Program factors might include public or private education. For some of you attendance at a public or private institution is the overriding factor to the selection of a preparation program. Similarly, whether the institution is a liberal arts or research based program. Second, the total cost of the program and availability of tuition waivers, assistantships, fellowships, or other work opportunities must be considered. Costs of attending a program might include: tuition and fees; accommodations with related expenses of utilities, telephone, and deposits; meals and meal preparation; books, supplies, and lab costs; and travel to home, conferences, or classes. Some programs require the participation in an assistantship and work closely with you to secure one. Assistantships may be work-related such as a position in housing or student activities for an average of 20 hours per week. Many of these assistantships provide accommodations, tuition waivers, or meal packages. Assistantships may also be related to research or teaching under faculty supervision. Fellowships are less available and typically granted to one or two students in each in-coming class based upon academic or leadership records. Fellowships may pay for many of the expenses to attend the graduate program. A third factor to consider is the number of full-time faculty dedicated to the program and the courses that utilize adjunct faculty. The strength of an academic program lies in the faculty. A program that has dedicated several faculty to the department offers great depth and scope. Similarly, a program that augments their full-time faculty with adjunct faculty or practitioners to teach classes has the ability to provide information to students from direct providers and professionals in the field. Fourth, the availability of the practicum or internship experience is important. You must be able to practically apply the classroom or laboratory experience to the work place. Working in a setting for 10 to 20 hours per week per term and receiving class credit provides the hands on application opportunities. Fifth, the caring level of the faculty (i.e., do they bring you to conferences, make money available for conference registration or travel, have meals in the faculty homes, allow you to present, write, or research with them, etc.) is important to many students. Faculty who nurture and coach you beyond the classroom setting may provide a mentoring experience that lasts beyond graduation. Seventh, is the experience you will have with the faculty that will have direct contact with you. Many preparation programs have faculty who are very visible and prominent in their fields. You should take care not to select a program solely based upon a faculty members’ career visibility. You should inquire, particularly as masters students, to the level of contact you may have with these faculty members. Many of these faculty members are doctoral faculty teaching few classes available to masters level students. Eighth, is the program counseling-based or administratively-based. Many of the student personnel programs have a counseling-based curriculum. You need to determine if that curriculum fits your interests and needs. Similarly, you should ensure that the program is accredited. Finally, consider the cohort nature of an incoming class. A cohort class that enters the fall program works and plays together. They become a support group for one another forming study groups, social groups, and traveling groups. The cohort class concept is an important aspect for those of you seeking a tightly knit program between faculty and students.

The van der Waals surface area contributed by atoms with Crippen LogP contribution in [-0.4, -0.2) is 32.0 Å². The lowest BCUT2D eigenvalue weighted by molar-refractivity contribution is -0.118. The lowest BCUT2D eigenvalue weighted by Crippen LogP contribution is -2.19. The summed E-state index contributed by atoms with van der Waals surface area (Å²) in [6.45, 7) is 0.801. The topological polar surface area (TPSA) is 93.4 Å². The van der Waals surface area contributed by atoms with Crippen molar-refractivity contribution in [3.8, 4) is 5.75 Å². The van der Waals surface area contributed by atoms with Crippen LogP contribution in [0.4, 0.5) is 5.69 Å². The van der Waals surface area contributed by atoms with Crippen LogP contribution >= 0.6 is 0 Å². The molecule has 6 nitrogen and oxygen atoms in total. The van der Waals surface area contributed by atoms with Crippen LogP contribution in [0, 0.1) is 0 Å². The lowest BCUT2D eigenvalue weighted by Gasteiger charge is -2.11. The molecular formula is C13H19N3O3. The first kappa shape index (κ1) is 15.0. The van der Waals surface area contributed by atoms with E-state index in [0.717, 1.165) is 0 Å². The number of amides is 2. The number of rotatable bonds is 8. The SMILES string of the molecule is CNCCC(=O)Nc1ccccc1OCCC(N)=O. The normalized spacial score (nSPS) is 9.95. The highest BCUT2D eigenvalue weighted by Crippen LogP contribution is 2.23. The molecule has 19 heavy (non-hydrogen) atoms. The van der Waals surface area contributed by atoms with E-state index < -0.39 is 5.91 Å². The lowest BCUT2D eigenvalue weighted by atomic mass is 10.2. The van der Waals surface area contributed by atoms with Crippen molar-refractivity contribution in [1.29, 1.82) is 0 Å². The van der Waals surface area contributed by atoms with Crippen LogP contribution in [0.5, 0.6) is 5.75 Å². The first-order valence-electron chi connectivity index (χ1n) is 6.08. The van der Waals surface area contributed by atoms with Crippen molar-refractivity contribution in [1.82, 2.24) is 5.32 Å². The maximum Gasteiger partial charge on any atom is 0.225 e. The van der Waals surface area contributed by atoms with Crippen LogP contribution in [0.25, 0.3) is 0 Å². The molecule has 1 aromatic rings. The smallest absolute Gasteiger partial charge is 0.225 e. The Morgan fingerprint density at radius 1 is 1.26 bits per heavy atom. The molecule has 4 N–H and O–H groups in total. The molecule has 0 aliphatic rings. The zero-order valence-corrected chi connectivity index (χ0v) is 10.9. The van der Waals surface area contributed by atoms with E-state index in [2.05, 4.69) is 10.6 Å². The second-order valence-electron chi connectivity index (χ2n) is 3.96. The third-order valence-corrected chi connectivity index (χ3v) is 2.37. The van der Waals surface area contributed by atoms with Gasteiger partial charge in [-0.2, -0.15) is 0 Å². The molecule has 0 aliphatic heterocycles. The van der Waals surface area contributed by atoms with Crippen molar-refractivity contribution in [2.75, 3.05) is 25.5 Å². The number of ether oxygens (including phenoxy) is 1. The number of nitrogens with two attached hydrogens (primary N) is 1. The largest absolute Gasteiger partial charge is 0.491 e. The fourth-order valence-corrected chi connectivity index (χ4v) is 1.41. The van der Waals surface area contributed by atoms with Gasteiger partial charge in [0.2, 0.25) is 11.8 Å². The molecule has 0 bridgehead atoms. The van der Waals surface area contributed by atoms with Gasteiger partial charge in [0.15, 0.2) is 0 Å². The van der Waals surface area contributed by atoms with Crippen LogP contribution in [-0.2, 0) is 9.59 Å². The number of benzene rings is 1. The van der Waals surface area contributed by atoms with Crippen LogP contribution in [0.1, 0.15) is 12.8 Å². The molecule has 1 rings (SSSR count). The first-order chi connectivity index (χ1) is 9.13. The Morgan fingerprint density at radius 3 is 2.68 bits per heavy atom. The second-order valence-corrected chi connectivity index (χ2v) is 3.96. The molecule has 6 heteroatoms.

Once you have prioritized these factors, I encourage you to click on to the Association for College Personnel Administrators (ACPA) web site. Click on the publications button and review the on-line College Student Personnel (CSP) Directory. This directory provides you with the CSP preparation programs from the United States. Each program contains information on the requirements for admission, the graduate coordinator, the classes required for a specific degree, the numbers of students graduating from each year, the names of the faculty and adjunct faculty, and so forth. This document becomes an excellent resource as you narrow down the number of programs that fit your factors. Identify the five or six institutions that you believe provide you with the experiences and support you are seeking.
My second visit with a student is now a discussion of these five or six institutions. We review the factors of each program. I encourage you to visit with a faculty or staff member that has graduated from each of the programs. Ask these folks about their experience, what went well, and what could have improved the experience. If you are comfortable with the responses, I encourage you to contact the graduate coordinator for each program and request an application. When you receive the materials study them closely. You have now selected two or three graduate programs that you would like to attend. You have found these programs in a very intentional manner considering the factors that are most important to you.
The subsequent application process, interview process, and selection process is perhaps an article for another time. I wish you the best success in finding a graduate program that fits your needs.
Submitted by Norbert W. Dunkel, Associate Director of Housing, University of Florida